God has perfect patience for imperfect sinners.
Similarly, when the apostle Paul tells his testimony, he admits to his sordid past, identifying himself as a “blasphemer, persecutor, and insolent opponent” of the gospel (1 Tim. 1:13). Yet he also testifies to the Lord’s bountiful patience: “I received mercy for this reason, that in me, as the foremost, Jesus Christ might display his perfect patience as an example to those who were to believe in him for eternal life” (1 Tim. 1:16).
In short, the New Testament affirms the glorious truth that God has perfect patience for imperfect sinners.
How Patience Is Developed
If our heavenly Father dispenses such patience to us, then He rightly expects us to share His patience with others too. So how can we go about putting on or clothing ourselves with patience, as God calls us to? Our patience won’t be perfect like His, of course. But we ought still to reflect some measure of the gifts He has poured out on us.
James opens his epistle with these words regarding faith and hardship: “Count it all joy, my brothers, when you meet trials of various kinds, for you know that the testing of your faith produces steadfastness” (1:2–3). The word rendered “steadfastness” in the ESV could also be translated “patience,” as it is in the KJV. So, according to James, it is actually life’s friction—the testing of our faith—that produces patience. He goes on to say that this trial-by-fire sort of patience causes us to be “lacking in nothing” (v. 4).
But the benefit we receive from trials and difficulties still depends on how we look at and handle them. In and of themselves, trials can’t form patience in us. It is God’s Spirit who increasingly produces that patience within us, and it’s the same Spirit who enables us to “put to death” our sinful tendencies (Rom. 8:13) and “walk in a manner worthy of the Lord” (Col. 1:10).
Since God grants forgiveness to the truly penitent, one of the evidences of being truly penitent is the ability to show a forgiving spirit to others—especially those who have offended us.
To show us how patience is formed, Charles Spurgeon once preached a sermon that used the picture of a ruggedly handsome, weather-beaten sailor:
You look at the weather-beaten sailor, the man who is at home on the sea: he has a bronzed face and mahogany-coloured flesh, he looks as tough as heart of oak, and as hardy as if he were made of iron. How different from us poor landsmen. How did the man become so inured to hardships, so able to breast the storm, so that he does not care whether the wind blows south-west or north-west? He can go out to sea in any kind of weather; he has his sea legs on: how did he come to this strength? By doing business in great waters. He could not have become a hardy seaman by tarrying on shore. Now, trial works in the saints that spiritual hardihood which cannot be learned in ease. You may go to school for ever, but you cannot learn endurance there: you may colour your cheek with paint, but you cannot give it that ingrained brown which comes of stormy seas and howling winds. Strong faith and brave patience come of trouble, and a few men in the church who have thus been prepared are worth anything in time of tempest. To reach that condition of firm endurance and sacred hardihood is worth all the expense of all the heaped-up troubles that ever come upon us from above or from beneath. When trial worketh patience we are incalculably enriched.2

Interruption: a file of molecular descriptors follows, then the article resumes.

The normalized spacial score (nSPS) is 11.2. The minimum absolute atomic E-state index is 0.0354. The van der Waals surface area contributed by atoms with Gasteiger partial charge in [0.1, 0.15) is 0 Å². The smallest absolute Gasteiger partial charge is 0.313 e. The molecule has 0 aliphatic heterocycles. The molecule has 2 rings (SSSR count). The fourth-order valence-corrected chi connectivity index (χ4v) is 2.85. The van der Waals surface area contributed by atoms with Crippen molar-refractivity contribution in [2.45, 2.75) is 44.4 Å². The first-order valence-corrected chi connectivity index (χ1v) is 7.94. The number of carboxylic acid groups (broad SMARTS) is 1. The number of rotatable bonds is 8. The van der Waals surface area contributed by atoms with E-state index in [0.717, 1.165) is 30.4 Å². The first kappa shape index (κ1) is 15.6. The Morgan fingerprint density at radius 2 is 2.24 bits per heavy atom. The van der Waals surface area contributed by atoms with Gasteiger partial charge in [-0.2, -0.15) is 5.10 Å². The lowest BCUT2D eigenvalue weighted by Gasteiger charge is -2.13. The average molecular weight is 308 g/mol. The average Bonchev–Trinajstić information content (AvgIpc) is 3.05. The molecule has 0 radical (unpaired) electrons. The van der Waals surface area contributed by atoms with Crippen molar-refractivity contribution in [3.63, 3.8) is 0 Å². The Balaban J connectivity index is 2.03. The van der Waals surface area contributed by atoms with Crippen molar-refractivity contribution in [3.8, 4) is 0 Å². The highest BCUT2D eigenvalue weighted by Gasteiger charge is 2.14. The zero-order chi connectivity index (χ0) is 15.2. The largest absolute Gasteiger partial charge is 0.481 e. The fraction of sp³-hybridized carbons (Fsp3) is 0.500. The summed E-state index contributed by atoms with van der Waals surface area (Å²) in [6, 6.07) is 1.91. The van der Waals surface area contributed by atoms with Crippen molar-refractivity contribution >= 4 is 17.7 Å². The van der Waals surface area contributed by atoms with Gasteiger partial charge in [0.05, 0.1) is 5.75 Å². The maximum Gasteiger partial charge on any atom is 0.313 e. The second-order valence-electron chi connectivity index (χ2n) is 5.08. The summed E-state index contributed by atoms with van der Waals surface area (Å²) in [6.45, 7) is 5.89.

How Patience Is Demonstrated
Once the wind and waves begin to shape us a bit, how do we demonstrate patience in real life? There are countless ways for us to extend God’s patience to others, but here’s an easy place to begin: since God grants forgiveness to the truly penitent, one of the evidences of being truly penitent is the ability to show a forgiving spirit to others—especially those who have offended us.
How often are we like the unforgiving servant who chokes his fellow servant, demanding what he’s owed even after the master had forgiven him an incalculable debt (Matt. 18:23–35)? How many of us would say all too readily with Margaret Thatcher, “I am extraordinarily patient, provided I get my own way in the end”? May it not be so for us.
Our Lord Jesus Christ had “perfect patience” on us (1 Tim. 1:16), even though we were stone-cold “dead in our trespasses” (Eph. 2:5). We will never match such patience, no question. But in the power of the Spirit, we can build up a surplus of patience that overflows to other undeserving sinners and saints, pointing them to our gracious God in times of hardship and need as well as in the midst of the mundane.
This article was adapted from the sermon “Patience” by Alistair Begg. Subscribe to get weekly blog updates as this series of new articles is published.
1 Commonly attributed to Paul Gilbert.
2 C. H. Spurgeon, “All Joy in All Trials,” The Metropolitan Tabernacle Pulpit 29, no. 1704, 82.